Articles | Volume 21, issue 16
Research article
19 Aug 2021
Research article |  | 19 Aug 2021

Dispersion of particulate matter (PM2.5) from wood combustion for residential heating: optimization of mitigation actions based on large-eddy simulations

Tobias Wolf, Lasse H. Pettersson, and Igor Esau

Many cities in the world experience significant air pollution from residential wood combustion. Such an advection–diffusion problem as applied to geographically distributed small-scale pollution sources presently does not have a satisfactory theoretical or modeling solution. For example, statistical models do not allow for pollution accumulation in local stagnation zones – a type of phenomena that is commonly observed over complex terrain. This study applies a Parallelized Atmospheric Large-eddy simulation Model (PALM) to investigate dynamical phenomena that control variability and pathways of the atmospheric pollution emitted by wood-burning household stoves. The model PALM runs at spatial resolution of 10 m in an urban-sized modeling domain of 29 km by 35 km with a real spatial distribution of the pollution source and with realistic surface boundary conditions that characterize a medium-sized urban area fragmented by water bodies and hills. Such complex geography is expected to favor local air quality hazards, which makes this study of general interest. The case study here is based on winter conditions in Bergen, Norway. We investigate the turbulent diffusion of a passive scalar associated with small-sized particles (PM2.5) emitted by household stoves. The study considers air pollution effects that could be observed under different policy scenarios of stove replacement; modern woodstoves emit significantly less PM2.5 than the older ones, but replacement of stoves is a costly and challenging process.

We found significant accumulation of near-surface pollution in the local stagnation zones. The simulated concentrations were larger than the concentrations obtained only due to the local PM2.5 emission, thus indicating dominant transboundary contribution of pollutants for other districts. We demonstrate how the source of critical pollution can be attributed through model disaggregation of emission from specific districts. The study reveals a decisive role of local air circulations over complex terrain that makes high-resolution modeling indispensable for adequate management of the urban air quality.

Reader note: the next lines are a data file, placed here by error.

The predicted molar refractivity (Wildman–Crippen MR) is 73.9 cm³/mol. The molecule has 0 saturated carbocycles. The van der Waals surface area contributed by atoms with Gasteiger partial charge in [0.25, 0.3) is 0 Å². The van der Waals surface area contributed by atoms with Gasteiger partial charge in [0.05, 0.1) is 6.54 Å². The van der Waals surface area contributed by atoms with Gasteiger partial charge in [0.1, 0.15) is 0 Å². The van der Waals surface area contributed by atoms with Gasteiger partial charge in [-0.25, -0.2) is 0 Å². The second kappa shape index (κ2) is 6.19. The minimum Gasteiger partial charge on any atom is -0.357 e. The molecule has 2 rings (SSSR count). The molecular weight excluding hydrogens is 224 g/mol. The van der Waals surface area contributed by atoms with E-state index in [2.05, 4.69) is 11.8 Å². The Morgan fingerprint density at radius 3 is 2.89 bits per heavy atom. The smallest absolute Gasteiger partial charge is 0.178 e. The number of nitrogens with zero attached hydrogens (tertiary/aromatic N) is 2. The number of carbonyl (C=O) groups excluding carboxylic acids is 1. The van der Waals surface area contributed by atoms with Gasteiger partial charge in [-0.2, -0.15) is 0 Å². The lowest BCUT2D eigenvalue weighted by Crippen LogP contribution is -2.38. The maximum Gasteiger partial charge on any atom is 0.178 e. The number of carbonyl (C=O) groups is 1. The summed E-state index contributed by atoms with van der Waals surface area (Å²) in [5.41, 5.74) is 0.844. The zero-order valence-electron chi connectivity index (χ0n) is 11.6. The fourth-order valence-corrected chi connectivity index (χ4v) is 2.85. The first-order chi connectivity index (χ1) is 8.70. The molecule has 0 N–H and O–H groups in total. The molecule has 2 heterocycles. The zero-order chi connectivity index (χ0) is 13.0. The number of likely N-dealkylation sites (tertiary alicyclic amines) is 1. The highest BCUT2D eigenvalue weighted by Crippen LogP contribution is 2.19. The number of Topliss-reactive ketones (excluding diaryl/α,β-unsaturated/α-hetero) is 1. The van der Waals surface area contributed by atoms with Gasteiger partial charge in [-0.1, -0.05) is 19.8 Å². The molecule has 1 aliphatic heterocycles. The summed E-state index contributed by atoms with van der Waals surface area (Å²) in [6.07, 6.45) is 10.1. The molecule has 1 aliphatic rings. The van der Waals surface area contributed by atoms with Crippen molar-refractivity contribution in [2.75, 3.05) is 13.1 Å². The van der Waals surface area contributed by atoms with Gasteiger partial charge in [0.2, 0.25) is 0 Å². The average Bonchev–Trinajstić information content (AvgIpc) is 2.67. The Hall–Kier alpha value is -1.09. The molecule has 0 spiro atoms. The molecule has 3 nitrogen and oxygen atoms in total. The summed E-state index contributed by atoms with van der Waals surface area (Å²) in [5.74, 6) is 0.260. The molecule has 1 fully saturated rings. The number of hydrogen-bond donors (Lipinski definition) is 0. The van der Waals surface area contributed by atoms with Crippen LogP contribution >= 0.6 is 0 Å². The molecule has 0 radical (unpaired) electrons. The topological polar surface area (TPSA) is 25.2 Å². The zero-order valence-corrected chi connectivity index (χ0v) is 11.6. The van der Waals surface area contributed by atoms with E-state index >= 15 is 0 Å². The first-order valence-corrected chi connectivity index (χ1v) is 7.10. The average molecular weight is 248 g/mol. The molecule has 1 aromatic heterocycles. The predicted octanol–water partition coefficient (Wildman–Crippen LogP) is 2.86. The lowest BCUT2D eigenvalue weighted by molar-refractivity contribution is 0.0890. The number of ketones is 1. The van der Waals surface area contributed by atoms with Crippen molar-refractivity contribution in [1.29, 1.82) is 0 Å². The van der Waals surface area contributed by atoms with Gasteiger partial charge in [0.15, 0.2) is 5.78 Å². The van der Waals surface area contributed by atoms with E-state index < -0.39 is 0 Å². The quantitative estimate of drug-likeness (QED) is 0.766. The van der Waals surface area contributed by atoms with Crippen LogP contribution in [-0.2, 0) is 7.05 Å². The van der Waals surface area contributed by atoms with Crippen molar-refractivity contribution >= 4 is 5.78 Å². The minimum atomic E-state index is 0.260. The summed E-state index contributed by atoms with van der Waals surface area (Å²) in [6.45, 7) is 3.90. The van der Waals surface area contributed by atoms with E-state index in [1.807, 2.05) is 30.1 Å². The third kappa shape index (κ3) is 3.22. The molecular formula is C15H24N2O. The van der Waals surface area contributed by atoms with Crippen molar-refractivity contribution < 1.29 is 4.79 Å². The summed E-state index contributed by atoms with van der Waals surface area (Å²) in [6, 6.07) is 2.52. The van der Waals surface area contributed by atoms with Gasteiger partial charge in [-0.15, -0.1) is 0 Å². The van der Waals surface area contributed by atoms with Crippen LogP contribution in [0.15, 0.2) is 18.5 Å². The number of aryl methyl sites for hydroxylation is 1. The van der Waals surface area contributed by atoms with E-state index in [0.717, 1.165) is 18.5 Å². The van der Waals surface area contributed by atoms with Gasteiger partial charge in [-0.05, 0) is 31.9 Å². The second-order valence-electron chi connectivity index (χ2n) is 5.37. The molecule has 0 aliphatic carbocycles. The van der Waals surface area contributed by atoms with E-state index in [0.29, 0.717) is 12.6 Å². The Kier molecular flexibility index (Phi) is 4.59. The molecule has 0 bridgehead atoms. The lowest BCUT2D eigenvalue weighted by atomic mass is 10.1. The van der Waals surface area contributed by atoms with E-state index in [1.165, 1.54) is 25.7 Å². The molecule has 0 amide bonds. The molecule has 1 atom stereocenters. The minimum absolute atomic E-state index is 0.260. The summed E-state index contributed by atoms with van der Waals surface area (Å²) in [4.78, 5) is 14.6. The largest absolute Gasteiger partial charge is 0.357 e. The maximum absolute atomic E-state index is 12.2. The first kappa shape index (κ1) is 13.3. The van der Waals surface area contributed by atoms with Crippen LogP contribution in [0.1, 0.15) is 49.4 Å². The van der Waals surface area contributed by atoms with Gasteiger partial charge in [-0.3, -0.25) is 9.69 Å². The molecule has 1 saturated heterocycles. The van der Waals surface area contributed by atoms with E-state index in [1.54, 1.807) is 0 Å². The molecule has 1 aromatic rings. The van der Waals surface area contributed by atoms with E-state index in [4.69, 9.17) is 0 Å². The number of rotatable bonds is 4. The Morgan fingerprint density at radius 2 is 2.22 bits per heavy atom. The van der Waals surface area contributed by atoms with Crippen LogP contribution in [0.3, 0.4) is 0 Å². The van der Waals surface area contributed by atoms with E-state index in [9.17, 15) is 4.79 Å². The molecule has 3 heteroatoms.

This modeling study has important policy-related implications. Uneven spatial distribution of the pollutants suggests prioritizing certain limited urban districts in policy scenarios. We show that focused efforts towards stove replacement in specific areas may have a dominant positive effect on the air quality in the whole municipality. The case study identifies urban districts where limited incentives would result in the strongest reduction of the population's exposure to PM2.5.

Please read the corrigendum first before continuing.

1 Introduction

Residential wood combustion in households is a significant global air polluter. Even in developed countries, e.g., in Scandinavia, wood burning for residential heating is a dominant source of air pollution in cold winter days (Savolahti et al., 2019; Kukkonen et al., 2020). A low-temperature wood-burning process emits a considerable amount of particulate matter of less than 2.5 µm (micrometer) in size. Such particles are collectively abbreviated as PM2.5. In fact, residential combustion is the largest PM2.5 emitter in the Nordic countries, including Norway (Im et al., 2019). Studies reveal that PM2.5 concentrations attributed to residential wood combustion in Oslo may reach 60 % of the total annual average concentrations of this pollutant (Kukkonen et al., 2020). The attributed fraction of PM2.5 can be even larger in smaller cities (Hedberg et al., 2006). In the short run, air pollution during cold winter days can result in reduced visibility and a pervasive smoky smell in the air. The highest levels of pollution are found in the most densely populated central urban districts where wood burning is used in apartments of multi-story houses. The PM2.5 concentrations exceeding 40 µg m−3 can lead to an increased number of health issues in exposed populations. About 2000 annual premature mortality cases have been attributed to PM2.5 pollution in Norway alone (Im et al., 2019). Overall, non-industrial wood combustion in Europe contributes to about 10 % of the total health cost of air pollution (Brandt et al., 2013). These numbers, as well as persistent public pressure and regulations from environmental protection agencies, are pushing many countries in the world, including Nordic municipalities, to introduce policy measures fostering reduction of residential emissions.